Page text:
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Detailed entries for one subject from the INDEX TO HOW TO DO IT INFORMATION.
Click on a see also (sa) or tracing (xx) to view detailed entries about a related subject.
The entries are in alphabetical order by magazine name and then in chronological sequence.
To obtain a copy of any magazine article contact your local public library or the publisher.

sa   BIRD
sa   PLANT
sa   WORM

Collecting and keeping microscopic organisms.
BOYS' LIFE Jan 1969 (v.59#1) pg. 40

Berlese separator, a device that will force the animals and insects in a soil sample into an alcohol preservative.
BOYS' LIFE Apr 1970 (v.60#4) pg. 47

Make a waterscope for viewing the world beneath the surface of a lake, pond or stream.
BOYS' LIFE Jul 1971 (v.61#7) pg. 48

How to grow colonies of bacteria.
BOYS' LIFE Nov 1972 (v.62#11) pg. 5

The brains of men and machines. Part 1. Biological models for robotics. Introduction to concepts of the human brain and its simulation in robotic mechanisms.
BYTE Jan 1978 (v.3#1) pg. 11

The brains of men and machines. Part 2. How the brain controls outputs.
BYTE Feb 1978 (v.3#2) pg. 84

The brains of men and machines. Part 3. How the brain analyzes input.
BYTE Mar 1978 (v.3#3) pg. 74

The brains of men and machines. Part 4. The machinery of emotion and choice.
BYTE Apr 1978 (v.3#4) pg. 66

Animation in computer-assisted instruction. Includes a BASIC program which generates a visual display of DNA replication.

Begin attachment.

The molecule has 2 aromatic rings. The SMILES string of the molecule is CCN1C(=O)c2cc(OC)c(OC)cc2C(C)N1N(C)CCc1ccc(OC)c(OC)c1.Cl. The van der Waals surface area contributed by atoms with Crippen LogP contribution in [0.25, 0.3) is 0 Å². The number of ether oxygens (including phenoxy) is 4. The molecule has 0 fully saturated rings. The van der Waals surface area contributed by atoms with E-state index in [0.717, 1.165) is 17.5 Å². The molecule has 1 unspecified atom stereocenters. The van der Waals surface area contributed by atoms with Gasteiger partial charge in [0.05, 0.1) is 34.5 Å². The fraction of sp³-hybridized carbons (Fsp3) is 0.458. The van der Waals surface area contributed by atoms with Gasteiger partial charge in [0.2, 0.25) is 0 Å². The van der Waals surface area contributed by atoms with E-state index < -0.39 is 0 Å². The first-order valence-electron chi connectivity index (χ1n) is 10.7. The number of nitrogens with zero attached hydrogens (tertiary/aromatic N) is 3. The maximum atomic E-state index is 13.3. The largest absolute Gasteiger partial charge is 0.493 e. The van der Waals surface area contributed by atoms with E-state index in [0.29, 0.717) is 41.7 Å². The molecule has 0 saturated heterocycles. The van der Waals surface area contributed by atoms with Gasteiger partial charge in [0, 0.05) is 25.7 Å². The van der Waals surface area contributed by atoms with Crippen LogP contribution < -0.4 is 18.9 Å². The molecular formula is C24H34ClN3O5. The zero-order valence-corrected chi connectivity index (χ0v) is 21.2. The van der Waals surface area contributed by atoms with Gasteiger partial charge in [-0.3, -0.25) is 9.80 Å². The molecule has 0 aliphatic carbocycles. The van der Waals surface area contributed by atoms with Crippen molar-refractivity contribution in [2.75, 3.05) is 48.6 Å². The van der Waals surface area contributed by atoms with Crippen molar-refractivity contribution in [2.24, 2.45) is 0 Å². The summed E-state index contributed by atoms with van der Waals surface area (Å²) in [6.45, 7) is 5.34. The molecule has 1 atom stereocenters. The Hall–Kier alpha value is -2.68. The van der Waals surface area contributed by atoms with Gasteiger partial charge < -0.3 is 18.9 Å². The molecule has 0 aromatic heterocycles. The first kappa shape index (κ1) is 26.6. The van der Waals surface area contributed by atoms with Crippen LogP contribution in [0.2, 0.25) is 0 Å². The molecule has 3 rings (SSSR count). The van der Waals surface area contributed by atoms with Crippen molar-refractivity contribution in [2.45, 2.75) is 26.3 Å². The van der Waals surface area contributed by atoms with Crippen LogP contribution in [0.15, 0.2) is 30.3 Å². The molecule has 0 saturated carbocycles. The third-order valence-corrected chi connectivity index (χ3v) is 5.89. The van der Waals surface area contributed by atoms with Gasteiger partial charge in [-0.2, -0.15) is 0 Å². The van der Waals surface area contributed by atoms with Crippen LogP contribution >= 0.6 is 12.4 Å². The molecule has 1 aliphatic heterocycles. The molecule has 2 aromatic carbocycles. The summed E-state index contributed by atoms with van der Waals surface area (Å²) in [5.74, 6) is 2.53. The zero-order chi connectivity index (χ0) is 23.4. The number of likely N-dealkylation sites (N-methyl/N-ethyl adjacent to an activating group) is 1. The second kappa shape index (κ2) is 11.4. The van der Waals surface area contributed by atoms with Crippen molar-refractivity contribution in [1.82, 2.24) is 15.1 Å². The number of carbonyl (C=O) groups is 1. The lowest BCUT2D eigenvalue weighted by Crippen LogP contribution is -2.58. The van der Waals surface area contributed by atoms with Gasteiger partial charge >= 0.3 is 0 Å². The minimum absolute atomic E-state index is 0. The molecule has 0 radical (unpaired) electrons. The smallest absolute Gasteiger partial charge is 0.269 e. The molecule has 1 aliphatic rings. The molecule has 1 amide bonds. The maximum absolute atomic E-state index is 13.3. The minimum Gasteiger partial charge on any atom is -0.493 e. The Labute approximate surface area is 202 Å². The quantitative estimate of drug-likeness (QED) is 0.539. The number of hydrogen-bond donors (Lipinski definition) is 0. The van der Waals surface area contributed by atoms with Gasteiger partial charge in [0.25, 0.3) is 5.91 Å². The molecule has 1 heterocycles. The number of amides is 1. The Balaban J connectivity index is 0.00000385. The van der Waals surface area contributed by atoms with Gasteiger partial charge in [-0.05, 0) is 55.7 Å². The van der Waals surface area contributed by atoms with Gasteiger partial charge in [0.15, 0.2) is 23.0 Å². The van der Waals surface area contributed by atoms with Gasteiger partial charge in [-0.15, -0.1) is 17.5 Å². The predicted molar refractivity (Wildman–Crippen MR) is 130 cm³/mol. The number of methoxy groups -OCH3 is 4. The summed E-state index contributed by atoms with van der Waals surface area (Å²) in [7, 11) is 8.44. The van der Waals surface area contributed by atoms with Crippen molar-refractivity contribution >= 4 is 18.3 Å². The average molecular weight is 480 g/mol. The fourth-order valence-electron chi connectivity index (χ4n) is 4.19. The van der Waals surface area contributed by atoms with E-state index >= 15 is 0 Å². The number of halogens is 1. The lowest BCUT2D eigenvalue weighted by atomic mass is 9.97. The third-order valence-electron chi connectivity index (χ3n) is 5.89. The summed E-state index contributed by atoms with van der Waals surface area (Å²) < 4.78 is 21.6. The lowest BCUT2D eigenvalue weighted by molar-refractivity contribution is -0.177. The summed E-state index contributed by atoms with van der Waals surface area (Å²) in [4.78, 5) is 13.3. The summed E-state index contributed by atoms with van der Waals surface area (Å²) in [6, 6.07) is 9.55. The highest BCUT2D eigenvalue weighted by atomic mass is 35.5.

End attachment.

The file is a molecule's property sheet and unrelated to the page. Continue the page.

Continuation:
BYTE Jul 1981 (v.6#7) pg. 358

Biomechanics cinematography. An introduction to this method for analyzing and interpreting athletic performance.
INDUSTRIAL PHOTOGRAPHY Feb 1982 (v.31#2) pg. 43

Unlocking the secrets inside a clam shell. How to slice (section) clam shells and mount them for investigation.
LAPIDARY JOURNAL Nov 1982 (v.36#8) pg. 1390

Simulating the human brain using CMOS inverters. Circuits include a novel "neuron-like" A/D converter.
MODERN ELECTRONICS [2] Jul 1986 (v.3#7) pg. 68

Adventures with circadian rhythms. Easy-to-build circuits let you study how living organisms react to changes in normal environment.
POPULAR ELECTRONICS [2] Feb 1999 (v.16#2) pg. 41

Space horticulture. A collection of circuits and experiments to study the growing of plants in an artificial environment, such as a space craft. Part 1.
POPULAR ELECTRONICS [2] Aug 1999 (v.16#8) pg. 70
Correction POPULAR ELECTRONICS [2] Oct 1999 (v.16#10) pg. 16

Space horticulture. Part 2.
POPULAR ELECTRONICS [2] Sep 1999 (v.16#9) pg. 73

How to deliver a baby.
SCIENCE & MECHANICS Jun 1965 (v.36#6) pg. 31

The role of capsaicin in carcinogenesis. Description of a sophisticated science fair project in biochemistry.
SCIENCE PROBE! Oct 1991 (v.1#4) pg. 103

Experiments in photoaxis, the response of organisms to changes in illumination.
SCIENTIFIC AMERICAN Oct 1964 (v.211#4) pg. 128

How to isolate microorganisms that secrete antibiotics from samples of topsoil.
SCIENTIFIC AMERICAN Nov 1965 (v.213#5) pg. 124

How to cultivate the slime molds and perform experiments on them.
SCIENTIFIC AMERICAN Jan 1966 (v.214#1) pg. 116

How to record and listen to the electrical signals produced by microscopic animals.
SCIENTIFIC AMERICAN Feb 1966 (v.214#2) pg. 120

Experiments with animal cells living in tissue culture.
SCIENTIFIC AMERICAN Apr 1966 (v.214#4) pg. 122

Building miniature, short-range transmitters of the type often used in biomedicine. Applications shown include (1) temperature-sensing, (2) pressure-sensing, (3) long-range animal tracking, (4) pH sensing, and (5) a passive transmitter.
SCIENTIFIC AMERICAN Mar 1968 (v.218#3) pg. 128